Temperance

Temperance

Historically-minded Americans should be forgiven for associating “temperance” exclusively with the prohibition of, and total abstinence from, alcohol. After all, the character trait, derived from the Latin, temperantia, goes back at least to Roman thinkers like Cicero. Christian luminaries like St. Augustine have included temperance among the cardinal virtues alongside wisdom, justice, and courage, which, together with the theological virtues of faith, hope, and love, encompass the seven virtues. Most important of all, temperance acts as a foundation for the other virtues, and is thus a prerequisite for a life well-lived.

Narrowly defined, temperance is the virtue related to bodily pleasures, like eating and drinking. It means having the disposition of soul that enables one to enjoy pleasure in the right amount. In a qualified sense, however, we may also speak of temperance as it relates to non- corporeal pleasures, like watching television, playing video games, and consuming social media. Or, even as it relates to ambition.

The vice typically associated with temperance is licentiousness, or indulgence. And it is easy to see how the unrestrained pursuit of pleasure can impede nobler goals.

Temperance serves, therefore, as a kind of cornerstone for the other virtues, insofar as whatever else one wants to accomplish, a kind of moderation or self-control seems to be necessary. Do you want to excel in sports? You need to follow a diet and maintain a workout regimen. School? Study hard and do your homework. How about business? Delay gratification, work diligently, and keep your nose to the grindstone. Want to have a successful marriage, be a good parent? Again, temperance is required. Being a slave to food, or drink— or work or honor— can impede one’s pursuit of justice, courage, and wisdom. Temperance entails a kind of toughness of soul, or perhaps rather a quietness of soul, that enables one to build the other virtues.

It should be warned, however, that there is some ambiguity at the heart this concept. For instance, who is temperate? The person naturally inclined toward moderation, or the person who exerts self-control? Outwardly, these two people look the same, but their inward disposition of soul differs greatly.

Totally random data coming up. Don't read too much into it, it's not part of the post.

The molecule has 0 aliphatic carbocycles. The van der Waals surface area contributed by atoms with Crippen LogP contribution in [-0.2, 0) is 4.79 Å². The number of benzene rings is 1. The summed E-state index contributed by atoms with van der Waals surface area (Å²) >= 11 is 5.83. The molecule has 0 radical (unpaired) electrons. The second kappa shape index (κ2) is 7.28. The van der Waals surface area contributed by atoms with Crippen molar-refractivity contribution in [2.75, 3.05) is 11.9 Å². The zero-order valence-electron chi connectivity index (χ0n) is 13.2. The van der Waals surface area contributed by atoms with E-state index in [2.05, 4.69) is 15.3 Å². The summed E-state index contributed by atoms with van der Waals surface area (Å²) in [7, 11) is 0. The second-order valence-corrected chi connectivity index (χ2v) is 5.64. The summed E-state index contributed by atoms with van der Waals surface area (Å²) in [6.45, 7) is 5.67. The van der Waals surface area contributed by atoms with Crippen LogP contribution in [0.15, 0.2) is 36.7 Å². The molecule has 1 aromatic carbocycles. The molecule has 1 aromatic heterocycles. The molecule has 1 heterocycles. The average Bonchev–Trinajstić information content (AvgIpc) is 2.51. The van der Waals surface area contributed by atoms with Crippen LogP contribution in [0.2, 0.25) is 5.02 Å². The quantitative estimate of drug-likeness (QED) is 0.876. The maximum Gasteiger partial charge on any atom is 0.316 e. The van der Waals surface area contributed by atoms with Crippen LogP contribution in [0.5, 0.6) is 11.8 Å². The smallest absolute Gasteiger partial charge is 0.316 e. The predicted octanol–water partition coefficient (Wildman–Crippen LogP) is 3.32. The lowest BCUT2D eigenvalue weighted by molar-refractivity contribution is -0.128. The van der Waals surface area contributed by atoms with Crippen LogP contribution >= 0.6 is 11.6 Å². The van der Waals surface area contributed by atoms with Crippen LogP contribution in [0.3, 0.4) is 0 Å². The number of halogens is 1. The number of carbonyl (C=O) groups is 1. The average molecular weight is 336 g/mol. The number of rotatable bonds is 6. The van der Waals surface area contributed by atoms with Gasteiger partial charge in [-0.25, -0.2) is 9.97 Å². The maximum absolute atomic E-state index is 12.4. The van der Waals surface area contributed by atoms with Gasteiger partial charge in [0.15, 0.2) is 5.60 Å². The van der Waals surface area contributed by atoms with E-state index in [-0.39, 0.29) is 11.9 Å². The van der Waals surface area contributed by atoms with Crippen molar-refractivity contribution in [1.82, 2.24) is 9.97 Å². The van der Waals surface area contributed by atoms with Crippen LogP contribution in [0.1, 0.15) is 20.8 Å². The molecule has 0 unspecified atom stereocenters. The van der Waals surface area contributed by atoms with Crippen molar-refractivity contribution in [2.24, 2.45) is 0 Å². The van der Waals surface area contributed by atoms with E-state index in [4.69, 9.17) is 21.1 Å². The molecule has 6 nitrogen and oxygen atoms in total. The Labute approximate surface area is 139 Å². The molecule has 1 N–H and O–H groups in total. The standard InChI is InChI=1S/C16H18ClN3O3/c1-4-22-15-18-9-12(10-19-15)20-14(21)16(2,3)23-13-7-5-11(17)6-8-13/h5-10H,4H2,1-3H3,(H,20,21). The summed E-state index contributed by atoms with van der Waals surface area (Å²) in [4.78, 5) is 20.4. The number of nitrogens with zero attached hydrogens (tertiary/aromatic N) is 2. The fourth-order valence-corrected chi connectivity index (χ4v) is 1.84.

Let’s illustrate the difference with a story of two work colleagues; let’s call them Jim and Joe. It’s Jack’s birthday, and he bought cupcakes for the entire office. Jim and Joe each eat one cupcake— temperance! But while Joe eats his cupcake and moves on, Jim really wants a second, and if he’s being honest with himself, he really wants the whole pan. But, he remembers what his doctor told him; he remembers what he promised his kids, and so he tempers his desires. Whom do we admire more, Jim, because he successfully struggles with his desires and exerts self-control, or Joe, because of his naturally moderate appetites? How we answer this question will tell us a lot about how we view morality in general.

For what it’s worth, Aristotle distinguished these two dispositions, calling Joe’s disposition moderation (sôphrosunê, σωφροσύνη) and Jim’s self-control (enkrateia, ἐγκράτεια). Only the former, in his view, is a moral virtue. By contrast, Xenophon, a student of Socrates, has his teacher declare that self-control is the foundation of virtue.

Regardless of this ambiguity, we are unanimous in blaming the person who cannot control his desires and is a slave to them. Being a free human being, a human being free to pursue virtue, requires, in the first place, liberation from the single-minded pursuit of pleasure. This is why almost all education of the young guides them by recourse to pleasure and pain. Again, we see the priority of temperance.

For further reading, let me recommend Abraham Lincoln’s “Temperance Address” and, above all, Aristotle’s treatment of moderation and self- control in Book 3, chapters 10-12, and Book 7 of the Nicomachean Ethics. Plato also has a curiously scientific treatment of moderation in his short dialogue, the Charmides.

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